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Good afternoon ladies and gentlemen. On behalf of ConstructionSkills can I say how pleased we are that you have all taken the time to be with us here today.

We see today as a first key step in addressing the major challenge that lies before all of us and committing to taking positive action.

I think it is helpful to remind ourselves of the size of the challenge. By 2016, London’s population is expected to grow by the equivalent of six cities the size of Cambridge. The Thames Gateway is going to provide a major part of the solution to this growth. New homes, new jobs, new infrastructure – running from Tower Bridge right through to the Thames estuary. And along the way we now have the 2012 Olympic Games. Of course that all means it is very high profile in political terms.

It is also very high profile in construction terms. The question that I would pose is: Is it a construction problem or a construction solution?

Following the immediate euphoria of winning the 2012 Olympics, concerns have started to be expressed as to whether there will be the skills available to build the Olympics facilities. At one level that concern is somewhat misconceived.

The Olympic facilities themselves will undoubtedly be iconic structures but in employment terms they will be quite small beer. In the peak year the number of construction workers at all levels, from contracts managers to craftspeople, will be around 7000. The average number of workers in each of the 6 years to 2012 will be under 5000. That is less than a quarter of a percent of the UK construction workforce.

However the Olympics comes on top of a huge programme of projects scheduled for construction in the South East and Greater London area. There are £34billion worth of new projects of over £100 million each in the pipeline to add to the normal underlying construction and maintenance activity. That volume of demand will attract a mobile workforce from the whole of the UK, and beyond.

I have no wish to be known as the Michael Fish of the construction industry, but for me the real question is not whether there will be enough skills to build the Olympic facilities, but where these skills will come from – from the Gateway, from the rest of the UK or from abroad. And I don’t see that as a matter of construction skills research. I see it as straight political choice.

In terms of the UK construction industry we forecast that almost ½ million workers will have to join the industry in the next 5 years. Following lots of careers work and promotional campaigns there is increasing interest in joining the industry. More work is in hand to ensure adequate entry at professional levels but the great news is that there is no shortage of applicants at craft level. The bad news is that there are insufficient jobs for them to start.

This paradox is down to the structure of the construction industry. Short term contracts and self employment give great flexibility to deliver construction projects, but they give a poor business case for investment in skills. In Scotland and the North of England self employment accounts for some 30% of the workforce; in the South of England and London self employment accounts for 70%-80%. In Scotland and the North we can place 6-7 apprentices per 100 workers; in London we are lucky if we can place 1 per 100. With a few notable exceptions London is currently a desert for craft apprenticeships.

Lack of opportunities to practice on site is the catch 22 that scuppers many well intentioned training initiatives. You can teach knowledge, but as Tiger Woods shows it takes lots of practice to attain a skill. There are many thousands of young people studying full-time at FE Colleges who cannot find an employer so they can practice and without that they will never become qualified. And this is a particular problem for young women and people from visible ethnic minorities, who represent less than 1% and 3% respectively of the construction craft workforce.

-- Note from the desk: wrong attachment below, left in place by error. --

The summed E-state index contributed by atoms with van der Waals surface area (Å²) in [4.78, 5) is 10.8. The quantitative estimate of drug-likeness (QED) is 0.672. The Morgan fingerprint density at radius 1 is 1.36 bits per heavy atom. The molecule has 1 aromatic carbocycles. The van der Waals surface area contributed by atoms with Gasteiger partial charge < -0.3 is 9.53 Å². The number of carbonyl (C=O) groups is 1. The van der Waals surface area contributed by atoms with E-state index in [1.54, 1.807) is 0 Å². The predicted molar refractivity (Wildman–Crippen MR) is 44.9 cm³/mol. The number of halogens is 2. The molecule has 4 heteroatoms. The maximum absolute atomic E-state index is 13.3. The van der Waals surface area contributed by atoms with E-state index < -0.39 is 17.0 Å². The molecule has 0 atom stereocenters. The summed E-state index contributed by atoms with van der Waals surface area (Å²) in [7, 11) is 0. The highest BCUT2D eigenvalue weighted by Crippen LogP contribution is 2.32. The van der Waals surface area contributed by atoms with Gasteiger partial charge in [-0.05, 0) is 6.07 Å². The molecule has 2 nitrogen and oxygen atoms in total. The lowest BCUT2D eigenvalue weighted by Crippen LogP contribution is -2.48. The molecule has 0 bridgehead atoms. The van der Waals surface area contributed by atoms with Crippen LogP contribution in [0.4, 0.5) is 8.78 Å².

The strategy that we are adopting in our ConstructionSkills Sector Skills Agreement is to focus on major construction projects. To build agreements with the supply chains involved, placing apprentices with subcontractors so that they can get the work experience to practice what they have been taught and become competent and qualified on the job. We are piloting a new programme-led pathways approach whereby successful first year full-time students can be given a second year on major construction sites to get the practice to become qualified. We have developed a STEP programme whereby we pay employers to give local people a work trial period so they can demonstrate their worth. And we are looking to expand on our successful Sustainable Training for Sustainable Construction joint initiative with the Housing Forum which trains and qualifies local people on local housing refurbishment projects. We are also working with the Princes Trust on a Construction Team initiative which motivates economically inactive young people to get qualified in construction trades.

The Thames Gateway provides a unique opportunity. With at least a fifteen year build and redevelopment timescale it is a long-term programme of projects offering the time to give work experience to many apprentices. It is based in an area with high visible ethnic minority representation offering the chance to significantly change the face of the construction industry. It gives us the opportunity to put the building blocks in place to create sustainable communities, to strive for social inclusion and long term community growth. Not just in building the facilities but in maintaining them thereafter.

These are objectives that many policy influencers are spelling out loud and clear as being key priorities for the development. The Institute for Public Policy Research Commission on Sustainability in the South East has called for an “approach to growth, driven by quality of life priorities, that seeks to promote resource efficiency, reduce disparities within the region and support government efforts to address inter-regional disparities in economic performance”.

From that stand point the Gateway is a solution not a problem. The projects can create long-lasting benefits for the local communities. If we get it right we can be a beacon of good practice and sustainable development. We will be a showcase for the world; a Barcelona or Sydney.